Officials in Pulaski County are once again concerned with the method used to keep track of time worked for sheriff’s department employees, and the council asked Sheriff Michael Gayer to provide additional time sheet information to the auditor in the future. The council addressed Gayer at their meeting on March 10, explaining that the current method does not comply with the federal law.
Gayer explained that his department has a number of issues with time cards; he said his department would often receive calls from the auditor asking how an employee would like to be paid for working 20 minutes overtime. He said his officers get 12 hour shifts – no more, no less. If they get overtime, he said, it’s only by approval from a supervisor in an emergency situation.
County attorney Kevin Tankersley, however, said that violates federal law and employees must be paid for every minute they work. He said the current method exposes the county to wage and hour claims, and without a paper trail, the county can’t prove when the employee actually worked.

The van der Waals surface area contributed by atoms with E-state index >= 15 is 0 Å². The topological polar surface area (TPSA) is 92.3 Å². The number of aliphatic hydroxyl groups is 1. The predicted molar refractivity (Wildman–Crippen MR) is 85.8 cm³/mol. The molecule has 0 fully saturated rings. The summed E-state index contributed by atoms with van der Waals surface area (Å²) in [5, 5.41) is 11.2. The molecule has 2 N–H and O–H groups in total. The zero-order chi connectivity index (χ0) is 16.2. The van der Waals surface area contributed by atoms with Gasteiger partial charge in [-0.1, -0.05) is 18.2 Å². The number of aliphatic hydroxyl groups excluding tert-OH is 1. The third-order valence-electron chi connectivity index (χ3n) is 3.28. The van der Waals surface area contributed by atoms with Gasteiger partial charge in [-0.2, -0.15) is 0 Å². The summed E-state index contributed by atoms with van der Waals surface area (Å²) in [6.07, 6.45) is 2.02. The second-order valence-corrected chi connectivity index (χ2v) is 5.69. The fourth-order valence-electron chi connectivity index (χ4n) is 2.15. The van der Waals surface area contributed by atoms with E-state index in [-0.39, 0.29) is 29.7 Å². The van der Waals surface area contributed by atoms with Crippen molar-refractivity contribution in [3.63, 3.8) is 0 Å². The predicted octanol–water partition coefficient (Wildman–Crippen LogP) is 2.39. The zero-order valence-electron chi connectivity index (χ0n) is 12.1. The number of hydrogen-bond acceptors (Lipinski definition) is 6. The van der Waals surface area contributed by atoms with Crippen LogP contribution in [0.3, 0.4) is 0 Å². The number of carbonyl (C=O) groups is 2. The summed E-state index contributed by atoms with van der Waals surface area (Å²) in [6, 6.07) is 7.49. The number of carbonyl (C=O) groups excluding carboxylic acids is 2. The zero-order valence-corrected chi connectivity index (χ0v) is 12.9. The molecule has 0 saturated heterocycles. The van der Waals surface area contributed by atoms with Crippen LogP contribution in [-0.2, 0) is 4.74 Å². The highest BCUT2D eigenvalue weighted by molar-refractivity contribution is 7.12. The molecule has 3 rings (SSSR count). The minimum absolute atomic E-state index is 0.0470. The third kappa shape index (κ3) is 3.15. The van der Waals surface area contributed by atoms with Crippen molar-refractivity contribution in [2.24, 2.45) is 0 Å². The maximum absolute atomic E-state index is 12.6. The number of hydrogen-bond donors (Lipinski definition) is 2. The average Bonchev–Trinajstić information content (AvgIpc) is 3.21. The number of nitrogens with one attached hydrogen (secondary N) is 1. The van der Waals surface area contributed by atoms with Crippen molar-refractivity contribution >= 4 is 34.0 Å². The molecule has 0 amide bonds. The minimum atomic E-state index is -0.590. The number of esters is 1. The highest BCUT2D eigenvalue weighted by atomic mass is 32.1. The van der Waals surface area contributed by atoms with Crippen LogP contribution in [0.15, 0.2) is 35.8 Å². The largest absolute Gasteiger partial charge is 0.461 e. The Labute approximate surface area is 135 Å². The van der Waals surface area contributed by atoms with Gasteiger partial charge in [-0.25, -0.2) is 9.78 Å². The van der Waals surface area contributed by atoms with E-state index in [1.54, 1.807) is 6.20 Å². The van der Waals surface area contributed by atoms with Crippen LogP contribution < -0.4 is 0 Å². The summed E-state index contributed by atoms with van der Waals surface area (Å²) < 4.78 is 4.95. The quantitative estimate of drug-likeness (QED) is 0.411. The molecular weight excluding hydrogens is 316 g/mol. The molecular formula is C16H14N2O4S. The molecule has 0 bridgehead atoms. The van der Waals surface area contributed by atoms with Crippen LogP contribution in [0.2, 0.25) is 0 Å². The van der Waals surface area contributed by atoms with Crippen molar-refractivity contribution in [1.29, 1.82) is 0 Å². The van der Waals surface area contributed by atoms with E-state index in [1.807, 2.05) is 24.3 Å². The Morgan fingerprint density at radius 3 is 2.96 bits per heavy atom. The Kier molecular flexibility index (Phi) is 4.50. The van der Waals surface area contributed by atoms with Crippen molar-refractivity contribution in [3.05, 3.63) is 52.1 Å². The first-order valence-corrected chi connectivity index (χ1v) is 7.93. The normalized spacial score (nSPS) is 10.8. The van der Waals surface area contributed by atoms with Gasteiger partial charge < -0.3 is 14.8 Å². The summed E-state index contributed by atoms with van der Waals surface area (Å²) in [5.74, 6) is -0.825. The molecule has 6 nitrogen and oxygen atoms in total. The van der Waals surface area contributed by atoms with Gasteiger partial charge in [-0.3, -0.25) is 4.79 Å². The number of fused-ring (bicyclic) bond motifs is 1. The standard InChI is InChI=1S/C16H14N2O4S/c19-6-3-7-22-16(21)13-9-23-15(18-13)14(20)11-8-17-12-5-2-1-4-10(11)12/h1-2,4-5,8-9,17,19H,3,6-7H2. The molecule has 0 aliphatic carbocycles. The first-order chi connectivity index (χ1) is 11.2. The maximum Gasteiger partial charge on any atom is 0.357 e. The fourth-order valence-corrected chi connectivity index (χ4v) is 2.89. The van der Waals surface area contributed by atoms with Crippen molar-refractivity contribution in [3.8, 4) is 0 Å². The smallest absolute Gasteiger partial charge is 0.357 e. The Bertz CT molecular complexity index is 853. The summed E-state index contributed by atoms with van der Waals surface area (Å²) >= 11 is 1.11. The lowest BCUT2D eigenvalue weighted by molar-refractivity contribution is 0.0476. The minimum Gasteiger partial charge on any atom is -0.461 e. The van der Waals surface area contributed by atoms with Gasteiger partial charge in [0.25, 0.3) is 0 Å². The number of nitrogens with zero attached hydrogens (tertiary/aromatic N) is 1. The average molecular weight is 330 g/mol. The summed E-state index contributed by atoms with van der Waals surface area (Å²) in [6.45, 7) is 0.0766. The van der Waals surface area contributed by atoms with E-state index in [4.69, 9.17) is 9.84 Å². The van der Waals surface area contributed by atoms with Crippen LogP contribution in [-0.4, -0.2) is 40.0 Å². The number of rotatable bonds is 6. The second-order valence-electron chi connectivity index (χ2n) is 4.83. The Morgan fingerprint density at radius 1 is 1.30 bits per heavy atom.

Tankersley said the department needs some way to document their time to prevent future litigation. Gayer said he will provide more time sheet information to the auditor beginning with the next pay period to get started, and down the road, he will ask the State Board of Accounts how to best address this issue in the future.